Crooner comes to The Capitol

July 26, 2007|By TIFFANY ARNOLD

CHAMBERSBURG, Pa. - At 60, Tom Netherton, the former heartthrob of "The Lawrence Welk Show," is still "singing to the ladies."

"They say 60 is the new 40," Netherton said, laughing, during a phone interview from Nashville. "I'm 6-foot-5 and I'm trying to keep a 33-inch waist."

Netherton is performing at The Capitol Theatre on Sunday. Tickets start at $26.

While Netherton said he was known for singing gospel and romantic ballads on "The Lawrence Welk Show," he hopes to show fans in Chambersburg that he has more to offer.

"It's a chance for people to see more of who I am," outside of the Welk show, said Netherton in a telephone interview.


He said his 90-minute set will be a combination of old standards - Frank Sinatra, Vic Damone and Tony Orlando - plus gospel, some comedy and plenty of "singing to the ladies."

Netherton said this will be his first time performing at The Capitol Theatre. He performed at The Maryland Theatre in Hagerstown in 2005. He also had a four-year stint at the Country Inn in Berkeley Springs, W.Va., during the late 1990s - a stretch of shows that had earned Berkeley Springs the nickname of "mini Branson," according to Herald-Mail reports.

Performing in Berkeley Springs was uniquely personal, Netherton said.

"It's so fun because you're so close to everyone, there's not that distance, and by the time the show's done, you've probably shaken everybody's hand, hugged all the ladies and had them on the stage dancing with you," he said.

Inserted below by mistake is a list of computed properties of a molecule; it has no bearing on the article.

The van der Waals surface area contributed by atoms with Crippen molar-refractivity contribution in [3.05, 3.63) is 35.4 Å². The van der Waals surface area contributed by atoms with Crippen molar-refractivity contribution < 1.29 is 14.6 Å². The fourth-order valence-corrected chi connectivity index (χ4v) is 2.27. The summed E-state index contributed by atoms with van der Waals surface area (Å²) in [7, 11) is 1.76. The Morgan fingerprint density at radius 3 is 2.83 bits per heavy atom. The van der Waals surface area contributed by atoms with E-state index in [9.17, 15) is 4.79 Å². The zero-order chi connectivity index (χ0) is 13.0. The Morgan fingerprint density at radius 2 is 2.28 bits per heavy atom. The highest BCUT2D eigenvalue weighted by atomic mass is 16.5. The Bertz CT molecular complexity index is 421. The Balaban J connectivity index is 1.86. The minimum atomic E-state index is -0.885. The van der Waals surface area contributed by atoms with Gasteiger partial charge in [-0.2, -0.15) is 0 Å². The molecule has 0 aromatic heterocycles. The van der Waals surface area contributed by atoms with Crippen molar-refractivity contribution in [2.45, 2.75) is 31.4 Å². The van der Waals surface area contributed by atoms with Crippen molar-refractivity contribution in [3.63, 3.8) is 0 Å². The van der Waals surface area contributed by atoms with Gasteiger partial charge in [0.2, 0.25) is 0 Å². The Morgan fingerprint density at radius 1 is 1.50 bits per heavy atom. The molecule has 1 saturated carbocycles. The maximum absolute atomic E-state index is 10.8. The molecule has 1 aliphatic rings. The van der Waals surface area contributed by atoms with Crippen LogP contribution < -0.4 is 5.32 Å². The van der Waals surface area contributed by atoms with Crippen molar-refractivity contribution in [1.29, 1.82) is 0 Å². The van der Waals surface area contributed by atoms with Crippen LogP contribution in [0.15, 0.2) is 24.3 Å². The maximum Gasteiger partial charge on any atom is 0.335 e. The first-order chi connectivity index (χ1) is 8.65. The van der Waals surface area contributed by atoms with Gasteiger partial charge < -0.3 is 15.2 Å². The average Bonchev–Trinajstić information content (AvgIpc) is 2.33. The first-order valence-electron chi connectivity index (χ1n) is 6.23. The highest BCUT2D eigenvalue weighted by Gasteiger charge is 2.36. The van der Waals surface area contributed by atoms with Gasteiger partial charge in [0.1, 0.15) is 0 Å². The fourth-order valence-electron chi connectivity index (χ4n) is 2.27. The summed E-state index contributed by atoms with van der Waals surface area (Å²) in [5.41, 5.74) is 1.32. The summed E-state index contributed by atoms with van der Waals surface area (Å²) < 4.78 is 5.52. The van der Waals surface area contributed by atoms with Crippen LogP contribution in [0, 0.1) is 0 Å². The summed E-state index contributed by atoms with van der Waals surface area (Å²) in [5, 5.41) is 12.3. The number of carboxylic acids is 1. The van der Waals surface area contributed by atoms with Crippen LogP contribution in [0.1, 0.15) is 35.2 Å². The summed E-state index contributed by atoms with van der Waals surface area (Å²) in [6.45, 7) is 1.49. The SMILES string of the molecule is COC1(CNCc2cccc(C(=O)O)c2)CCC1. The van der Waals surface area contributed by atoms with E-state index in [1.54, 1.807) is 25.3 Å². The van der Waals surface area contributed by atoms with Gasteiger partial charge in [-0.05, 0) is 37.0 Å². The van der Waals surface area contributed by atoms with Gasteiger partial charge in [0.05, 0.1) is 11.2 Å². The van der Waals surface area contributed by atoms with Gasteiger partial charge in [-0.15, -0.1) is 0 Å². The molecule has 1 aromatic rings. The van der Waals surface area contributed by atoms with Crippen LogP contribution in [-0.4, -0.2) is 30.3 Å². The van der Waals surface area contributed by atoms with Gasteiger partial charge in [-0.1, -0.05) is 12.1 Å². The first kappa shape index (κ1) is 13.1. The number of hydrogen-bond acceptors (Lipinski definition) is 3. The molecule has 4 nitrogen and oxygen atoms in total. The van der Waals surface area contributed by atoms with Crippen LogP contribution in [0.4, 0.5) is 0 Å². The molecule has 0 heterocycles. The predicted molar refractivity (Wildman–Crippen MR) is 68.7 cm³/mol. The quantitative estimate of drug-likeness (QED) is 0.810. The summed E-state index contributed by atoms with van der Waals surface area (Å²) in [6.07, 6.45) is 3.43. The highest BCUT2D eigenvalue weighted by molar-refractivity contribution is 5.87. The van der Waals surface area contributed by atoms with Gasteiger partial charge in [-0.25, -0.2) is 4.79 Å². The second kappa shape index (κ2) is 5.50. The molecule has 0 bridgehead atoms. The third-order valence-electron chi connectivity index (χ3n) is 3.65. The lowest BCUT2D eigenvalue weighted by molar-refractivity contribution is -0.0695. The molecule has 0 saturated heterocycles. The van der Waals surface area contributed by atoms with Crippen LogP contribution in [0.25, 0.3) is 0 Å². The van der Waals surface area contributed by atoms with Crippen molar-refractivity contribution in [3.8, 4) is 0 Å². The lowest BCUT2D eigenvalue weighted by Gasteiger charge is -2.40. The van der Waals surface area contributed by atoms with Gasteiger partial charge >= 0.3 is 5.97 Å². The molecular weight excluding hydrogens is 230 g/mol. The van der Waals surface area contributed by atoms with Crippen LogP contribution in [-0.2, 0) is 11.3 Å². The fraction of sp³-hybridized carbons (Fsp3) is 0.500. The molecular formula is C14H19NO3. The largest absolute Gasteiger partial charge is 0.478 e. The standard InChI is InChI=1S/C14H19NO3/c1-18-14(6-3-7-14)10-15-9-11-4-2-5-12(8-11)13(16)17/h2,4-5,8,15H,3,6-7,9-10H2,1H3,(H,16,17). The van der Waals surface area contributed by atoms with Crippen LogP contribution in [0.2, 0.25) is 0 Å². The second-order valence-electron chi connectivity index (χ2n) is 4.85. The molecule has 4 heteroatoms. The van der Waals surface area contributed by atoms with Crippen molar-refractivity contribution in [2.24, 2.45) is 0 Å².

On Sunday, Netherton will play alongside the same drummer and pianist who played with him at the Country Inn. Drummer Harry "Bing" Crosby, 53, of Ranson, W.Va., said Netherton was a popular performer.

"We never played for an empty house," Crosby said. "We feel like we're part of the team, not just backing up Tom."

Pianist Tom Colgan said he still is impressed with Netherton's voice.

"He has a beautiful voice, from the bottom of his range all the way to the top, with no weaknesses in between," Colgan said.

Netherton first appeared on the musical variety show "The Lawrence Welk Show" in 1973, doing 36 live tapings and two live tours a year. The show was on the air 31 years, attracting 40 million viewers at its height.

While the show had its fans, it also had its critics, Netherton said.

"Some people were like, 'Oh, this is corny,'" Netherton said. "But if they gave it a chance, they'd like it. It wasn't all waltzes and polkas."

The last new episode of Welk was taped in 1982. Welk died in 1992, at the age of 89. Welk TV specials and a weekly series continue to air on public television, said Margaret Heron, the show's syndication manager.

Netherton has continued performing since the Welk show. He has released 10 recordings and has written a book about his life and career. He has now decided to focus more on mentoring, working with abused teens and the Boys & Girls club.

"You can do what you love, but you should also share some of your life experience with them," Netherton said.

If you go ...

WHAT: Tom Netherton

WHEN: 3 p.m. Sunday, July 29

WHERE: The Capitol Theatre, 159 S. Main St., Chambersburg Pa.

COST: $26 to $30, go to for more information.

MORE: For tickets, call the theater's box office. The box office is open 11 a.m. to 5:30 p.m. weekdays and one hour before showtime. Call 717-263-0202.

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